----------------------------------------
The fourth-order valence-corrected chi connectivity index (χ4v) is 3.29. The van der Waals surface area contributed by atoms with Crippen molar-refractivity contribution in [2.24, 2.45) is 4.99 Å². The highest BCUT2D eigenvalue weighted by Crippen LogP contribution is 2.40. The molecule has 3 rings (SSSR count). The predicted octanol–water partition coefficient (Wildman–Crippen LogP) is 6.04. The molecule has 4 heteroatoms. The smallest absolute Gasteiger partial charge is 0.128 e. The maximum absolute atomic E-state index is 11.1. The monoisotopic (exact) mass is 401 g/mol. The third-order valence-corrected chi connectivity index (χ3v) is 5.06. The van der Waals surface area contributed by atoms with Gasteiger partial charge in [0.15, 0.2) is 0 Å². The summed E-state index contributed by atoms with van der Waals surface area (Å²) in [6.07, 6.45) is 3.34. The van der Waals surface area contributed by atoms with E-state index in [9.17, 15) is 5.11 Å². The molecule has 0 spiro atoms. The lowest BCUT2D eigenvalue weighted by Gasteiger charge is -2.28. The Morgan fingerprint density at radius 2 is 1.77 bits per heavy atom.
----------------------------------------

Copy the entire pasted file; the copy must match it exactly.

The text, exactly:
The fourth-order valence-corrected chi connectivity index (χ4v) is 3.29. The van der Waals surface area contributed by atoms with Crippen molar-refractivity contribution in [2.24, 2.45) is 4.99 Å². The highest BCUT2D eigenvalue weighted by Crippen LogP contribution is 2.40. The molecule has 3 rings (SSSR count). The predicted octanol–water partition coefficient (Wildman–Crippen LogP) is 6.04. The molecule has 4 heteroatoms. The smallest absolute Gasteiger partial charge is 0.128 e. The maximum absolute atomic E-state index is 11.1. The monoisotopic (exact) mass is 401 g/mol. The third-order valence-corrected chi connectivity index (χ3v) is 5.06. The van der Waals surface area contributed by atoms with Gasteiger partial charge in [0.15, 0.2) is 0 Å². The summed E-state index contributed by atoms with van der Waals surface area (Å²) in [6.07, 6.45) is 3.34. The van der Waals surface area contributed by atoms with E-state index in [9.17, 15) is 5.11 Å². The molecule has 0 spiro atoms. The lowest BCUT2D eigenvalue weighted by Gasteiger charge is -2.28. The Morgan fingerprint density at radius 2 is 1.77 bits per heavy atom.